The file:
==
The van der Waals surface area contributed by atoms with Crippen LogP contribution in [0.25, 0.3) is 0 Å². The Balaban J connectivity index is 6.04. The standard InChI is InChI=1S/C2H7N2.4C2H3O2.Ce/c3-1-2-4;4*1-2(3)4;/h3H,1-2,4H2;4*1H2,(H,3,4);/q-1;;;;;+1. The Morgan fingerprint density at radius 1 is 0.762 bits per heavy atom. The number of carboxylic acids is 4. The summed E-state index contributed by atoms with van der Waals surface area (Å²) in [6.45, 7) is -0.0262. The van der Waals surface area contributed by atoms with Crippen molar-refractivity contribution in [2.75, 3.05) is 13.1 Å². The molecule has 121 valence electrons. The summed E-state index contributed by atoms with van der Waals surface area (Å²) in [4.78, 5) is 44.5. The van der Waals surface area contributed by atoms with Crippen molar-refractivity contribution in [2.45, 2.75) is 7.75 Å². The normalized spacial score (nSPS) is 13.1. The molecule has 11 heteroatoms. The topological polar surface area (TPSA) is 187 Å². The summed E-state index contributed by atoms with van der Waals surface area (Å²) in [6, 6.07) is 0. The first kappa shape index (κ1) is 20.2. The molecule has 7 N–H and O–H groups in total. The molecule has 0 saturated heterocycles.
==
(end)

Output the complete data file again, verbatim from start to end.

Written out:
The van der Waals surface area contributed by atoms with Crippen LogP contribution in [0.25, 0.3) is 0 Å². The Balaban J connectivity index is 6.04. The standard InChI is InChI=1S/C2H7N2.4C2H3O2.Ce/c3-1-2-4;4*1-2(3)4;/h3H,1-2,4H2;4*1H2,(H,3,4);/q-1;;;;;+1. The Morgan fingerprint density at radius 1 is 0.762 bits per heavy atom. The number of carboxylic acids is 4. The summed E-state index contributed by atoms with van der Waals surface area (Å²) in [6.45, 7) is -0.0262. The van der Waals surface area contributed by atoms with Crippen molar-refractivity contribution in [2.75, 3.05) is 13.1 Å². The molecule has 121 valence electrons. The summed E-state index contributed by atoms with van der Waals surface area (Å²) in [4.78, 5) is 44.5. The van der Waals surface area contributed by atoms with Crippen molar-refractivity contribution in [2.45, 2.75) is 7.75 Å². The normalized spacial score (nSPS) is 13.1. The molecule has 11 heteroatoms. The topological polar surface area (TPSA) is 187 Å². The summed E-state index contributed by atoms with van der Waals surface area (Å²) in [6, 6.07) is 0. The first kappa shape index (κ1) is 20.2. The molecule has 7 N–H and O–H groups in total. The molecule has 0 saturated heterocycles.